This is the famous deathbed testimony of James Nayler (or Naylor), who died in 1660 at the age of 44. Nayler had, in 1656, been found guilty of blasphemy and suffered cruel tortures, including, along with other severe punishments, receiving brutal scourgings, having his tongue bored through with a hot iron, and having the letter "B" branded on his forehead. I believe that his sufferings were made worse by his rejection by many Friends, including George Fox. For a fuller account of Nayler's passion, see my "The Power of Suffering Love: James Nayler and Robert Rich." --George Amoss

There is a spirit which I feel, that delights to do no evil, nor to avenge any wrong, but delights to endure all things in hope to enjoy its own in the end. Its hope is to outlive all wrath and contention, and to weary out all exaltation and cruelty, or whatever is of a nature contrary to itself. It sees to the end of all temptations. As it bears no evil in itself, so it conceives none in thought to any other: if it be betrayed, it bears it; for its ground and spring are the mercies and forgiveness of God. Its crown is meekness, its life is everlasting love unfeigned, and takes its kingdom with entreaty, and not with contention, and keeps it by lowliness of mind. In God alone it can rejoice, though none else regard it, or can own its life. It is conceived in sorrow, and brought forth without any to pity it; nor doth it murmur at grief, and oppression. It never rejoiceth but through sufferings; for with the world's joy it is murdered. I found it alone, being forsaken. I have fellowship therein with them who lived in dens, and desolate places of the earth, who through death obtained this resurrection, and eternal holy life.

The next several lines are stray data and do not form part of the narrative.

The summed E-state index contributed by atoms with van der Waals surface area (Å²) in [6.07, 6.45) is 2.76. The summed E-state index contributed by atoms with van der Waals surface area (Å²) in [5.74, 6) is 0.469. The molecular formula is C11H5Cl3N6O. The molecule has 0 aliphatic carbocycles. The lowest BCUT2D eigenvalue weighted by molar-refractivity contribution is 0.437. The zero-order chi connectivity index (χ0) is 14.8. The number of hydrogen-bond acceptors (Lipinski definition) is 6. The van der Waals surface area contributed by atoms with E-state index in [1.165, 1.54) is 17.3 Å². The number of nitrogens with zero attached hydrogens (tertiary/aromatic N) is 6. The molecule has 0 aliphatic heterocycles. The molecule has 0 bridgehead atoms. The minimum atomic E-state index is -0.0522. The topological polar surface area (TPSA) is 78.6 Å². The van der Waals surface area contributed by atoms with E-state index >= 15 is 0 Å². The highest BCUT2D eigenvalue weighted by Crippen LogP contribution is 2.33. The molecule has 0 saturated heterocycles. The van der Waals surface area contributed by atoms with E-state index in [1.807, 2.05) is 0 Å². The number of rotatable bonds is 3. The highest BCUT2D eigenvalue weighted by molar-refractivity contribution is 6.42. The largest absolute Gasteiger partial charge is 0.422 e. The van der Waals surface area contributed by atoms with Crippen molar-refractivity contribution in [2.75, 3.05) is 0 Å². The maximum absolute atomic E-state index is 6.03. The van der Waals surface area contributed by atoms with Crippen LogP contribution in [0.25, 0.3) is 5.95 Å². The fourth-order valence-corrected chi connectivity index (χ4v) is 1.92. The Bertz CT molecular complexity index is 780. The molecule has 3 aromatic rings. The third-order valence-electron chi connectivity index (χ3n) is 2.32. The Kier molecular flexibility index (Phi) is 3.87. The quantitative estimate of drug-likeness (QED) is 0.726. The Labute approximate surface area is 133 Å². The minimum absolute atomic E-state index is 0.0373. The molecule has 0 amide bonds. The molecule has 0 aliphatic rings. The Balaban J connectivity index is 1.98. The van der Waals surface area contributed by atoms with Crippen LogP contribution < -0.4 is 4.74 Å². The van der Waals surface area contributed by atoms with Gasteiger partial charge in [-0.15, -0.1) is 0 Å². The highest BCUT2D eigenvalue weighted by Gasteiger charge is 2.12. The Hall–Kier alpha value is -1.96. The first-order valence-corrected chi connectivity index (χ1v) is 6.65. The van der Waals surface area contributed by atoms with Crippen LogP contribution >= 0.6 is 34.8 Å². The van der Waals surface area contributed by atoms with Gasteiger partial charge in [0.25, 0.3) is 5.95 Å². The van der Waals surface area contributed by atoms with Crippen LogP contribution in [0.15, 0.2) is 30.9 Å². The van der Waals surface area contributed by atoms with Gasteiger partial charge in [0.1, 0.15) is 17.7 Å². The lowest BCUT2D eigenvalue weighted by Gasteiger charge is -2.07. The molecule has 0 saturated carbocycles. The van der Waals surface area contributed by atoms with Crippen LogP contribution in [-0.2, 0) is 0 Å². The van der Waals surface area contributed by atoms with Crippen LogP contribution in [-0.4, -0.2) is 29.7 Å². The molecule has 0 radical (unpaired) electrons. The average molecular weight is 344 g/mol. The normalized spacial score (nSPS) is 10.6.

Source: William Sewell, The History of the Rise, Increase and Progress of the Christian People Called Quakers  (New York, 1844), pp. 202, 203.

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